Judith Leyster, Self-Portrait

Judith Leyster, Self-Portrait, c. 1633, oil on canvas, 74.6 x 65.1 cm / 29-3/8 x 25-5/8″ (National Gallery of Art, Washington D.C.)

[0:00] [music]

Dr. Steven Zucker: [0:05] We’re in the National Gallery of Art in Washington, D.C., and we’re looking at a Baroque painting by Judith Leyster. This is a self-portrait.

Dr. Beth Harris: [0:13] You use the word “Baroque,” which is interesting because she is in the Baroque period, but when we think about Baroque, we might think about Bernini or Caravaggio, or the Italian Baroque, and that sense of drama and energy, and here we are looking at a self-portrait. What makes this Baroque?

Dr. Zucker: [0:27] It’s not a religious painting.

Dr. Harris: [0:29] Right. It’s not the “Elevation of the Cross” or the “Ecstasy of Saint Theresa.”

Dr. Zucker: [0:34] This is the northern Baroque. This is the Dutch Baroque.

Dr. Harris: [0:37] At this point, in the 17th century, the Netherlands had broken away from Spanish control and had established an independent republic. In this republic, it was the merchant class that was buying art, and it was a really good time to be an artist.

Dr. Zucker: [0:49] Especially if you could get into the guild. Judith Leyster did get into the guild. By guild, what I mean is something that’s close to the 21st century notion of a trade union. This was the Guild of Saint Luke. If you weren’t in the guild, you really couldn’t establish a proper studio with students. Commissions would be much diminished.

Dr. Harris: [1:08] Leyster was a professional artist. Obviously, she’s a woman. That combination was rare. We should say, too, that this is Holland, where Protestantism is the main religion, and so artists are not being commissioned by the church.

Dr. Zucker: [1:21] The big difference here is that we don’t have the heavy-handed subject matter of religion. Instead, this is an artist at work, who’s just turned to talk to us for a moment.

[1:31] There is that real sense of spontaneity. You get that, not only by the awkward momentary position of her body. For instance, her elbow’s resting on the point of the chair. It can’t be comfortable. You know she’s not going to hold that for more than just a second.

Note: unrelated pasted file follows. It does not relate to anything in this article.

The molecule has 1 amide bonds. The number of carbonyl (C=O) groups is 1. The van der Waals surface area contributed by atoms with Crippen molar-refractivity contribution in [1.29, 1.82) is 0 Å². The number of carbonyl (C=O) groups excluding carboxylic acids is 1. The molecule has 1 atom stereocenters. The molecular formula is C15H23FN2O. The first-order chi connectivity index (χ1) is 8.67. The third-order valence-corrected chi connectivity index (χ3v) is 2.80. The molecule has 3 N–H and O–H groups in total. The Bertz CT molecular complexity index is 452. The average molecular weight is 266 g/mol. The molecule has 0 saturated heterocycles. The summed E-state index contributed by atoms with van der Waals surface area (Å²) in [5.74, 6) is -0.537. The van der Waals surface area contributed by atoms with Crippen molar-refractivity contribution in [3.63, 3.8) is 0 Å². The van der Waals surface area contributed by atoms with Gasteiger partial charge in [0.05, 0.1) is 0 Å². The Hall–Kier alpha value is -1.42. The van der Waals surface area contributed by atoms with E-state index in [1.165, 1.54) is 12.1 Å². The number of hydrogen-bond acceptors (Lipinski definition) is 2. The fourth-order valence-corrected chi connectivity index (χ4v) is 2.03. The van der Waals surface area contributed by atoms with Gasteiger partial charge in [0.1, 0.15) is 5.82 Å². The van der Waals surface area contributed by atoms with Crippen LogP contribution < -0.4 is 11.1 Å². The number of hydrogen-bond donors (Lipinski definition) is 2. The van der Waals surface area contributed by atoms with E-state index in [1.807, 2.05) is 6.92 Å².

Dr. Harris: [1:46] Her brush is poised. She’s turned around. She’s been interrupted.

[1:50] There’s also that Baroque sense of closeness. There’s not a lot of space between her and us. That elbow is foreshortened, coming into our space. The brushes on the lower right are foreshortened. There’s that breaking of the barrier between the viewer’s space and the space of the painting that we see often in Baroque art.

Dr. Zucker: [2:08] Those brushes seem as if they’re coming a little too close to us. She draws our eye up the angle of those brushes, past that wonderful flat plane of the palette — and I love this — with the representation of raw paint on the palette that she carefully painted.

Dr. Harris: [2:24] Right. It’s particularly close to the portraits of Frans Hals. She and Frans Hals were contemporaries. Art historians have conjectured that she may have studied with Frans Hals or been his apprentice, but there’s no documentation to show that.

[2:37] Look at how loosely painted that rag is, or the lace on her sleeve, or especially that pink satin or silk of her skirt. She probably wouldn’t have worn this clothing when she painted. She’s showing herself dressed up, probably to show her importance, her position.

Dr. Zucker: [2:54] The higher position of art itself. This is so self-consciously entangled. She’s here painted a canvas that is a painting of a canvas and a rendering of a figure that was a very typical type in the 17th century called the “Merry Company.”

[3:09] If we look under the surface of paint, we can see that she had originally rendered a different figure, a female figure, perhaps a self-portrait. This would be a self-portrait of her painting a self-portrait.

Dr. Harris: [3:20] Instead, she decided to depict a type of subject that she was known for as a painter, the image of a musician, or a singer, or Merry Company pictures. She could sell herself as both a portrait painter and a genre painter to this new art-buying public in Holland in the 17th century.

Dr. Zucker: [3:38] Also, possibly, to the guild. There is conjecture that this was a presentation piece. She would have presented it as she came into the guild just a few years later.

Dr. Harris: [3:46] She displays a remarkable self-confidence and ease considering she’s only 21 years old. Her work was lost to us until the late 19th and early 20th century. Many of her works were ascribed to Frans Hals. It’s tempting to look at this through the lens of feminism, through the lens of women’s oppression. We certainly don’t talk about the work of male artists as the work of men.

Dr. Zucker: [4:09] The question then is, how do we look at a painting like this acknowledging its separate history as the work of a woman and yet also take the painting on its own merits, her skill on its own merits?

[4:20] [music]

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Cite this page as: Dr. Beth Harris and Dr. Steven Zucker, "Judith Leyster, Self-Portrait," in Smarthistory, December 14, 2015, accessed April 23, 2024, https://smarthistory.org/judith-leyster-self-portrait/.